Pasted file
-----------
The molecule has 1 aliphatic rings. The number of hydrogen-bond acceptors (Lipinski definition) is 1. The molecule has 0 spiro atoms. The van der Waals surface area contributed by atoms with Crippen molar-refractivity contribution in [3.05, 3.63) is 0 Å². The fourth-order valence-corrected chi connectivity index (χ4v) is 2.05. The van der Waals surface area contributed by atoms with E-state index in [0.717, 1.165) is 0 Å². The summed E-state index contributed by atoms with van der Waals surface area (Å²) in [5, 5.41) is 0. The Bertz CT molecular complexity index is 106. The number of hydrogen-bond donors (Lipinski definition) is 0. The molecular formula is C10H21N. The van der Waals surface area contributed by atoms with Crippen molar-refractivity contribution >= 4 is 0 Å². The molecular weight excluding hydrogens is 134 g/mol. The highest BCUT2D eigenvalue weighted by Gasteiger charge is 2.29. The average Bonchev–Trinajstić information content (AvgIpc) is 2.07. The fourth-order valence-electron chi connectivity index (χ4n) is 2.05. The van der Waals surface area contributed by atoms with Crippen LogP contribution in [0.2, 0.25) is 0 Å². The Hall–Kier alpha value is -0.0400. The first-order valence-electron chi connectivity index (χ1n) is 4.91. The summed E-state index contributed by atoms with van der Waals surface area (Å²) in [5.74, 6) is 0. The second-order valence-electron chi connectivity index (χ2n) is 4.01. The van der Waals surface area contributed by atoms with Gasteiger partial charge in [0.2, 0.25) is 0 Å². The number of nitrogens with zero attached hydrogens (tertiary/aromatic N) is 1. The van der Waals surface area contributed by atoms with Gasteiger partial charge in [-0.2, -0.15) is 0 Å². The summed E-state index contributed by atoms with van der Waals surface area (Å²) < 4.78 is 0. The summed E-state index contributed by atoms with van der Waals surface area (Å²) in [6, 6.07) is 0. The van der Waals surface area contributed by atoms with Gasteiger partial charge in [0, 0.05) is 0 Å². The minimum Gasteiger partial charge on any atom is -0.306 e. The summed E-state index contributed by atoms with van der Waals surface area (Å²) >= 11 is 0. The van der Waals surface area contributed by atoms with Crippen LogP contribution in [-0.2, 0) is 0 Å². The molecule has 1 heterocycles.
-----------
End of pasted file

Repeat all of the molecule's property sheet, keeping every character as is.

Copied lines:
The molecule has 1 aliphatic rings. The number of hydrogen-bond acceptors (Lipinski definition) is 1. The molecule has 0 spiro atoms. The van der Waals surface area contributed by atoms with Crippen molar-refractivity contribution in [3.05, 3.63) is 0 Å². The fourth-order valence-corrected chi connectivity index (χ4v) is 2.05. The van der Waals surface area contributed by atoms with E-state index in [0.717, 1.165) is 0 Å². The summed E-state index contributed by atoms with van der Waals surface area (Å²) in [5, 5.41) is 0. The Bertz CT molecular complexity index is 106. The number of hydrogen-bond donors (Lipinski definition) is 0. The molecular formula is C10H21N. The van der Waals surface area contributed by atoms with Crippen molar-refractivity contribution >= 4 is 0 Å². The molecular weight excluding hydrogens is 134 g/mol. The highest BCUT2D eigenvalue weighted by Gasteiger charge is 2.29. The average Bonchev–Trinajstić information content (AvgIpc) is 2.07. The fourth-order valence-electron chi connectivity index (χ4n) is 2.05. The van der Waals surface area contributed by atoms with Crippen LogP contribution in [0.2, 0.25) is 0 Å². The Hall–Kier alpha value is -0.0400. The first-order valence-electron chi connectivity index (χ1n) is 4.91. The summed E-state index contributed by atoms with van der Waals surface area (Å²) in [5.74, 6) is 0. The second-order valence-electron chi connectivity index (χ2n) is 4.01. The van der Waals surface area contributed by atoms with Gasteiger partial charge in [0.2, 0.25) is 0 Å². The number of nitrogens with zero attached hydrogens (tertiary/aromatic N) is 1. The van der Waals surface area contributed by atoms with Gasteiger partial charge in [-0.2, -0.15) is 0 Å². The summed E-state index contributed by atoms with van der Waals surface area (Å²) < 4.78 is 0. The summed E-state index contributed by atoms with van der Waals surface area (Å²) in [6, 6.07) is 0. The van der Waals surface area contributed by atoms with Gasteiger partial charge in [0, 0.05) is 0 Å². The minimum Gasteiger partial charge on any atom is -0.306 e. The summed E-state index contributed by atoms with van der Waals surface area (Å²) >= 11 is 0. The van der Waals surface area contributed by atoms with Crippen LogP contribution in [-0.2, 0) is 0 Å². The molecule has 1 heterocycles.